I came across this recipe and its accompanying picture on the internet. Not gonna lie. I thought it looked pretty gross. And then I saw this post from Serious Eats and was all like, “Omg, omg, gimme ramen now.”
Ramen. Insta-soup. It is not just the cellophane-packaged daily sustenance of American college kids. Ramen soup has a long history, which you can probably look up on Wikipedia pretty easily, but suffice it to say that Asian food culture is steeped in the stuff. In fact, Korean-American chef Roy Choi likens the instant noodle dish to Korean-American kids’ “peanut butter and jelly sandwich”—an ethnic staple of their communal cross-cultural upbringing. And what better way to tie those cultural strings together than by adding other ingredients like freshly chopped vegetables and herbs, poached eggs, and slices of American cheese (yes!) to the soup as Chef Choi does in one of his recipes.
“American cheese? In soup? Really?” you ask. Really. Cheese has long been a welcomed addition to steaming bowls of brothy goodness. Growing up in an Italian household, I’d listen to my aunt joke that I was adding soup to my cheese instead of the other way around. So why is featuring cheese in Asian cuisine such an off-putting idea? Ok, traditionally cheese has not played much of a role in Asian dishes. Hilly terrain not suited for cattle or goat-raising, sparse dairy availability, and a high prevalence of lactose intolerance across most of Asia has contributed to this dearth of dairy.
But regardless of the “inauthentic” use of cheese in Asian food, ramen has been running rampant, showcasing cheese as a much-desired ingredient. For instance, along with those familiar crunchy noodles, a new Cheese-flavored ramen includes a packet of “really aromatic” cheese powder to add to the broth (I bet Michelle O. isn’t too pleased…). Nick Chipman of DudeFoods.com perfected a Ramen Noodle Grilled Cheese Sandwich. No bread. Just noodles. Even a classic American recipe is getting a Ramen twist: “Ram n’ Cheese” lures lovers of Mac n’ Cheese and ramen soup by combining the two using sharp Cheddar as the glue that binds this neo-classical combination together.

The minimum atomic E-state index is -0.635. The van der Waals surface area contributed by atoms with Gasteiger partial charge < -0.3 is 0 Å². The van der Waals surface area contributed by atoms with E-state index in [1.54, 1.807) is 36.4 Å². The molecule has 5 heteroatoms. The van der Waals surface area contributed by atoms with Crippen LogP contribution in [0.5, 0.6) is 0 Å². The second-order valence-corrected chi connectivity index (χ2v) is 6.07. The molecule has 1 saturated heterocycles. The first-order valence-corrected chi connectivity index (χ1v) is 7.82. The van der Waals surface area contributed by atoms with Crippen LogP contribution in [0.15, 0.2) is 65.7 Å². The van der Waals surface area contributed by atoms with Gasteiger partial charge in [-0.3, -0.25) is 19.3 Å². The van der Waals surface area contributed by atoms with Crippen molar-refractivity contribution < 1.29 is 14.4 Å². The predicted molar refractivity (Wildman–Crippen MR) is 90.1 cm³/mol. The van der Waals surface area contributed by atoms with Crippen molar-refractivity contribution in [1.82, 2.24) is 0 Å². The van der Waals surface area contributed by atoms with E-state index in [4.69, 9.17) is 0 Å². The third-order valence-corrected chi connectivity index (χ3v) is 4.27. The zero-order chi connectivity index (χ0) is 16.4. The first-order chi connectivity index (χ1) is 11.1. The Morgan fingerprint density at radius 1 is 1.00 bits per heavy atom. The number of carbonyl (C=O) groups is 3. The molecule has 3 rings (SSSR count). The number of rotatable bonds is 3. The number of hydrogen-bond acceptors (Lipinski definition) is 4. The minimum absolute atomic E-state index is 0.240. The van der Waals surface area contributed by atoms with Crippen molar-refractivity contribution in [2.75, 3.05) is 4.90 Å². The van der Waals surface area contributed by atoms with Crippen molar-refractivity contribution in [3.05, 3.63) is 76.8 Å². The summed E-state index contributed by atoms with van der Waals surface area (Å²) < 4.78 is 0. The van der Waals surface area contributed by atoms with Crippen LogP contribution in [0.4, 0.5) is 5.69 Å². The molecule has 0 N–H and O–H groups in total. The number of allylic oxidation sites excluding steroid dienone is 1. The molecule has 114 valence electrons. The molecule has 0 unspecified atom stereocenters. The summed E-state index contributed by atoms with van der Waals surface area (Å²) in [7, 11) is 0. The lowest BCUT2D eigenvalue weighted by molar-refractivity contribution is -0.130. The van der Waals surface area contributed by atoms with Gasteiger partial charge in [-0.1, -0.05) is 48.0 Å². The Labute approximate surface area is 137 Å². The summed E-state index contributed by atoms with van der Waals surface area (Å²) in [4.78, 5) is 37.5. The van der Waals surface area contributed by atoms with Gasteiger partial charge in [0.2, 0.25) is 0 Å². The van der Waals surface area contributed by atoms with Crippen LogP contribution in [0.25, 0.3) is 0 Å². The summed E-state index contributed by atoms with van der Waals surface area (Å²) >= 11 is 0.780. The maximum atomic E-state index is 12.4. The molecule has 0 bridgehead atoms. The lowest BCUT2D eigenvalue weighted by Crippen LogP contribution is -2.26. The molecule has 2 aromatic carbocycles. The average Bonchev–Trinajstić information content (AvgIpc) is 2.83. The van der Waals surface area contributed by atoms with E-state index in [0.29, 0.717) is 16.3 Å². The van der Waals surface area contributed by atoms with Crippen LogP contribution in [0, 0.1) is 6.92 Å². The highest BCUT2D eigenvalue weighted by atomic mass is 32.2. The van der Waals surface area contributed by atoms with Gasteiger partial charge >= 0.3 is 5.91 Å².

This site lists other “innovators” in the unofficial “Let’s Add More Cheese To Asian Food” campaign. Dassara Ramen in Brooklyn, for instance, features a bacon broth soup complete with a “generous sprinkling of pecorino cheese.” Yes, please.
The popular trend of adding cheese to ramen and other Asian dishes is just supporting a point we all already knew. Cheese makes everything better.
Photo Credit of featured image courtesy of Spoonversity.com